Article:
A: There are big classes of fish and seafood that can be lumped together. For example, the vast majority of freshwater fish are lean and white, and they all kind of act the same. Sure, there are functional differences between a walleye and a smallmouth bass, but you can interchange them in a recipe, it's all good.
The differences exist but they're not all that critical. I have a recipe in the book that sounds esoteric, but it's not. It's for Thai fried pomfret, a fish that you can get in the Pacific Ocean. But what if you used it with walleye instead of pomfret? It would still be a good recipe. What if you used it with catfish, or shrimp? It would still be a good recipe.
There are very few recipes that can't use literally whatever looks good in the supermarket.
Q: For those of us who are not catching fish, do you have any tips for buying fish?
A: It's kind of counterintuitive, because at the supermarket, you want to go right to the freezer section, because they buy frozen fish and thaw it for their counter. It's better for you to thaw the fish than for them to the thaw the fish, because they could have thawed it three or four or five days ago.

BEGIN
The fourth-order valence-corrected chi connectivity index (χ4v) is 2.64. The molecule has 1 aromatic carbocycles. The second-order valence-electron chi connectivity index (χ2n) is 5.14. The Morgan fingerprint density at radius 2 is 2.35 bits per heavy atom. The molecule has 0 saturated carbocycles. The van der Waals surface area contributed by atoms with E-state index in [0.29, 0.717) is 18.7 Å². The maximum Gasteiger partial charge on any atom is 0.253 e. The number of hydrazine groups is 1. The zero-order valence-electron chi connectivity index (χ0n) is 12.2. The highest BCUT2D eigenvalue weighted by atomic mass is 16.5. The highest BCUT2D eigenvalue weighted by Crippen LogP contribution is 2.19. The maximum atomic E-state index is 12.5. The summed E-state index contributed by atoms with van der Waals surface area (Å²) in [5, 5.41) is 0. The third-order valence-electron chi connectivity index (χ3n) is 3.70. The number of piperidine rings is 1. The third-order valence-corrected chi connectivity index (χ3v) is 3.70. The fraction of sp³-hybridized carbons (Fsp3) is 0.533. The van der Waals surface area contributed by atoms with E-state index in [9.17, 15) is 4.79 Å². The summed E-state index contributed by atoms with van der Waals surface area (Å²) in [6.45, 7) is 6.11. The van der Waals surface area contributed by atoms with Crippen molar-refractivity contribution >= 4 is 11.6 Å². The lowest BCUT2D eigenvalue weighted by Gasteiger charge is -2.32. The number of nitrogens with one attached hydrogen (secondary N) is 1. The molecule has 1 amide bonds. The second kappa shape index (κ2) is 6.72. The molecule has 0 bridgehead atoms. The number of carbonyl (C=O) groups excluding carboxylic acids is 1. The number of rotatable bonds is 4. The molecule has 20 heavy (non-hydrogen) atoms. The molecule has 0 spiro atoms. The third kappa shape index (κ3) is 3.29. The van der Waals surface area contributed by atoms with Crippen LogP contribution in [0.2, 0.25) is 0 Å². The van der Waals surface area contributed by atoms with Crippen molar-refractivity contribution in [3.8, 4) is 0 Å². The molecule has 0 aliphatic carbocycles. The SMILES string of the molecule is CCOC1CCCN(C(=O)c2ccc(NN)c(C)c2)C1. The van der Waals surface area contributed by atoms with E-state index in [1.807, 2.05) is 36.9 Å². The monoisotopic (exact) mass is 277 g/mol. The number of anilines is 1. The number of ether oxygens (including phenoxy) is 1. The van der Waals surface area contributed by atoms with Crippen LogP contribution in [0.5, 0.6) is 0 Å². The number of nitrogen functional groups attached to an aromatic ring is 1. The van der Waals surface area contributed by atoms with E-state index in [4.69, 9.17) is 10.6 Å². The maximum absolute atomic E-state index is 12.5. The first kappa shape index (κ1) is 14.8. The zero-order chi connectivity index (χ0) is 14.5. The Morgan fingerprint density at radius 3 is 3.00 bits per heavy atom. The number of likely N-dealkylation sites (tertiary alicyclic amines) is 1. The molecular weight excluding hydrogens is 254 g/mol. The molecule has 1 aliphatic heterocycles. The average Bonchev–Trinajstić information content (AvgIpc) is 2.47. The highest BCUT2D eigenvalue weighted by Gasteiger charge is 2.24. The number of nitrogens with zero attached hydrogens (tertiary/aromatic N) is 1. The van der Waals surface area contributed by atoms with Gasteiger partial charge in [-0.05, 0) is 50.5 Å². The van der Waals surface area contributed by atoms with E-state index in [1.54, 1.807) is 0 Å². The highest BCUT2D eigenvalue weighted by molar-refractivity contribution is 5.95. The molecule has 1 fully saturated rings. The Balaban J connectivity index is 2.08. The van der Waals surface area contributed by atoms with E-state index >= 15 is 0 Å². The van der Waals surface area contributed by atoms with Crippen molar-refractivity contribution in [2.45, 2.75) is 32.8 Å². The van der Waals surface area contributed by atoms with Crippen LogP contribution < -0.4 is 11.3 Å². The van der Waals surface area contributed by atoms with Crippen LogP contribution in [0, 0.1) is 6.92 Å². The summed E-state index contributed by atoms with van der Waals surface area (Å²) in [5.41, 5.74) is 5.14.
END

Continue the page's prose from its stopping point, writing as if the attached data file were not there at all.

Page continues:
Q: The book's 120-plus recipes take a global approach, a strategy that's obviously rooted in your own experiences. Why is travel important to you?
A: Because everyone does things differently, even within our own country. Travel within the U.S. really shows you that there are amazing things in every single state. Too many Americans think that their little neck of the woods is the only good place, and that the people over the hill are somehow not real Americans, or that they have bad taste in fish. The chowder wars are real.
Q: When it comes to preparing chowders, stews and soups, is there a common mistake?